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Neologisms in modern English

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Dana Sulimova

on 15 February 2015

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Transcript of Neologisms in modern English

Types of neologisms
Ways of creation
Some examples


Examples of loan words in English include: café (from French café ‘coffee’), bazaar (from Persian bāzār ‘market’), and kindergarten (from German Kindergarten ‘children’s garden’). The word loanword is itself a calque of the German term Lehnwort,[1] while the term calque is a loanword from French.
Neologisms in modern English
[ niˈɒlədʒɪzəms ]
- are units that appear in the language after some time line taken as the original. Simply put, we can call them 'new-created words'.
Phonological neologisms
Syntactic neologisms
Actuality of the topic
Given the active and super-fast pace enrichment of English neologisms, studying their functioning is important and timely due to the constant technological progress.

The subject of study
examined the challenges innovative linguistic units of scientific-technical areas of modern English.

The aim
is to disclosing the major sources and methods of presentation neologisms in the public life, politics, science, culture, and the disclosure of new technologies in the media, thus full lexicalization neologisms.
Phonological neologisms are formed by combining unique sounds, they are called artificial, e.g. rah-rah /a short skirt which is worn by girls during parades/, yeck/yuck which are interjections to express repulsion produced the adjective yucky/yecky. These are strong neologisms.
A loanword (or loan word or loan-word) is a word borrowed from a donor language and incorporated into a recipient language without translation. It is distinguished from a calque, or loan translation, where a meaning or idiom from another language is translated into existing words or roots of the host language.

Strong neologisms also include phonetic borrowings, such as perestroika/ Russian/, solidarnost /Polish, Berufsverbot German/, dolce vita /Italian/ etc.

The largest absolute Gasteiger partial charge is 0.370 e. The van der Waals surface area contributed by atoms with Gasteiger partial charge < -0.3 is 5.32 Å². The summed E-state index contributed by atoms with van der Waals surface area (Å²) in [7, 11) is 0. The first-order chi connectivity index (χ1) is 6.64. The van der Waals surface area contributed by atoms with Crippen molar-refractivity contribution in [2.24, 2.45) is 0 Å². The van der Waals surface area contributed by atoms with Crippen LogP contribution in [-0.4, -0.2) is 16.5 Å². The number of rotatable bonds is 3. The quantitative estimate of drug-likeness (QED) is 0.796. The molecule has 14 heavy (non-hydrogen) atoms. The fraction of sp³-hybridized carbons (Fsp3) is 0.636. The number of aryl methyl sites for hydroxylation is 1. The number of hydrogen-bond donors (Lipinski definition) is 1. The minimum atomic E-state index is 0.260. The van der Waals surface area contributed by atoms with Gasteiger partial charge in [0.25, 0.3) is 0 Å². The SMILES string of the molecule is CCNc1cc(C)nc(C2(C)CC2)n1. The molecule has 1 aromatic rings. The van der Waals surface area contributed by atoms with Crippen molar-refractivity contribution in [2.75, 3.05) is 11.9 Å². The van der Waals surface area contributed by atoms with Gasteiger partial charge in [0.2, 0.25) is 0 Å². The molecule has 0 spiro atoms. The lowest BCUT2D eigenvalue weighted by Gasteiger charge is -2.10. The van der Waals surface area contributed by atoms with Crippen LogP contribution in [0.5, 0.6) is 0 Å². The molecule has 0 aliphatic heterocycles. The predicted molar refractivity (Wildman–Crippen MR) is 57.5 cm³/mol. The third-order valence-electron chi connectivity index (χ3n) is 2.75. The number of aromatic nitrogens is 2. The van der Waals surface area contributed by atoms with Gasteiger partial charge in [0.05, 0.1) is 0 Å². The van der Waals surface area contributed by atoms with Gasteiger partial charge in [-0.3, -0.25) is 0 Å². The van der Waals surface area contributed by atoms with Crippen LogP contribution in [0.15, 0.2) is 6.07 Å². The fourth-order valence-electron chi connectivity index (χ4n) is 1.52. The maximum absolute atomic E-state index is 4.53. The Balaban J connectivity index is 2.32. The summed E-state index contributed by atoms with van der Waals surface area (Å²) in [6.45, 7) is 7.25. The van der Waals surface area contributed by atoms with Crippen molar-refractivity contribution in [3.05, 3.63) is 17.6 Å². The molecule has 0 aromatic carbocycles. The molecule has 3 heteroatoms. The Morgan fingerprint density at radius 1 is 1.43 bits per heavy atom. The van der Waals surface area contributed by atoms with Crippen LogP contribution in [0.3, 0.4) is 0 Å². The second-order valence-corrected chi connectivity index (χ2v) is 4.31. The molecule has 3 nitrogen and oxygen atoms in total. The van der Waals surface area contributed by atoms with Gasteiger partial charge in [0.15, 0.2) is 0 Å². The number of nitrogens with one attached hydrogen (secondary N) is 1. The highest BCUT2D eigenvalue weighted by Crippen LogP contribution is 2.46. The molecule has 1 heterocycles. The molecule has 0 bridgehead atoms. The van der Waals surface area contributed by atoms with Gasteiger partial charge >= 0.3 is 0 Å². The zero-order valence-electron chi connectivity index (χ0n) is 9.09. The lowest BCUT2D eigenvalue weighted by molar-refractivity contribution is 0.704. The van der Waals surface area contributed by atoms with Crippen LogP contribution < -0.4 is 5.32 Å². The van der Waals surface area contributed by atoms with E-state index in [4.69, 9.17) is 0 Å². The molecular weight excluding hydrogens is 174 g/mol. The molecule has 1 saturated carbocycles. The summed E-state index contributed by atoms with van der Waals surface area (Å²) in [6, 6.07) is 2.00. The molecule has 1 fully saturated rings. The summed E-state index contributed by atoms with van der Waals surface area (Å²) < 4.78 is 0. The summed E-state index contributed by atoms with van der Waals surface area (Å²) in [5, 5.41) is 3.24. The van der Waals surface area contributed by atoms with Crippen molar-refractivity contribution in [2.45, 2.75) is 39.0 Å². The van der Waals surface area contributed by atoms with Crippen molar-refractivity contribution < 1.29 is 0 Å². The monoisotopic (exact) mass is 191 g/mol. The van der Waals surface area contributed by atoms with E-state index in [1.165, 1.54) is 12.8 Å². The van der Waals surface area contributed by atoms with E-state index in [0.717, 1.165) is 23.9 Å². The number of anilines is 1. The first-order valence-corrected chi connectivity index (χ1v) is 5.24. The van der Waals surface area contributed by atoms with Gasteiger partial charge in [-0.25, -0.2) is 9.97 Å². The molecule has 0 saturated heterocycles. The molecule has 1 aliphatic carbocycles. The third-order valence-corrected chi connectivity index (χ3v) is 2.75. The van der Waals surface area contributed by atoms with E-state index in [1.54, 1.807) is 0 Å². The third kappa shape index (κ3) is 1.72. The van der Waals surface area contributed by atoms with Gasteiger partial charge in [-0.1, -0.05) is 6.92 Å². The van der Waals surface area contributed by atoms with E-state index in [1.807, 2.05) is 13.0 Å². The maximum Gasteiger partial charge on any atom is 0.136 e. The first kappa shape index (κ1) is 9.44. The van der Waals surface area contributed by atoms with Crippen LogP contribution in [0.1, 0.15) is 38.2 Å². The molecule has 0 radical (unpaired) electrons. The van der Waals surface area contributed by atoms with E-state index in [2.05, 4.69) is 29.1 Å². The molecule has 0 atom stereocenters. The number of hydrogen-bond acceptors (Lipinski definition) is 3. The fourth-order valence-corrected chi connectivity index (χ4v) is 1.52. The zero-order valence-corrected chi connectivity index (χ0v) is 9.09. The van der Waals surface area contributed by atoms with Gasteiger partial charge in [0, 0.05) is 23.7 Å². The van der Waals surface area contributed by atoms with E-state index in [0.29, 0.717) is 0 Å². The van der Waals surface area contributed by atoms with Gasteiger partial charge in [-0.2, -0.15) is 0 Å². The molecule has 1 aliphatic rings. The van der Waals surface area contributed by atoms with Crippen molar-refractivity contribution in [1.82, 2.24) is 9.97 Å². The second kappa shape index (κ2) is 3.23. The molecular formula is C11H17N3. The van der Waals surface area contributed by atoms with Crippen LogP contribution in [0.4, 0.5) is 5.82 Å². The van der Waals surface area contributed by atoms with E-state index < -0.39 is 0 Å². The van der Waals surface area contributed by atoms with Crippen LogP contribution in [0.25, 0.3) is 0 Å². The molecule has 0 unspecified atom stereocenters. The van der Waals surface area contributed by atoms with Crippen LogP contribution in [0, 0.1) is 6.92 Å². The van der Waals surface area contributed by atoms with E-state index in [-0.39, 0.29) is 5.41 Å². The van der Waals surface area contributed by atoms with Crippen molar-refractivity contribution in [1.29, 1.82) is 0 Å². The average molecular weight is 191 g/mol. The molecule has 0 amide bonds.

Syntactical neologisms are usually built on patterns existing in the language, therefore they do not belong to the group of strong neologisms.

Syntactic neologisms - can be:
phraseological (word combinations)
morphological (formed by means of affixation, conversion, clipping, lexicalization, compounding)

Neologisms division into groups as a result of technological progress and social and political life
The development of computer technology

The development of astronautics

The development of culture

The development of education

Social changes

Political changes
Changes of activity of human experience leads to new and expanding old fragments world view, which in turn require fixation on "language" map. World view is changing, there are new sectors: space, computer technology, genetic engineering, drug addiction, new types of food, new types of protest. The traditional sectors are expanding: sector diseases, drugs, diagnostics.
Of course, language enrichment with new lexical units of any type and structure of a positive trend in the development and improvement of language and linguistic resources. It is the emergence of neologisms what shows the development of society and humanity in general.
Thank you for attention.
I investigated the "The Longman register of new words" J. Ayto (1190 words). The study was conducted in two aspects:
• formation of new lexical items (1st table);
• area of neologism's use (2nd table).
All these 11 groups have different models by which they are formed.
Some examples
Compound words
--> compound nouns --> 'ADJ + NUM' (adjective+number): 'high-five'.
Truncated words
--> 'vid' (from 'video'); 'hood' (from 'neighborhood'); 'mersh' (from 'commercial').
--> 'woopie' (well-off older person); 'nilky' (no income lots of kids).
Telehandler words
--> 'actressocracy' (actress + aristocracy).
Compound words
--> compound verbs --> N + V (noun+verb): "chain-chew" , "end-stop", "name-check".
formation of new lexical items
area of neologism's use
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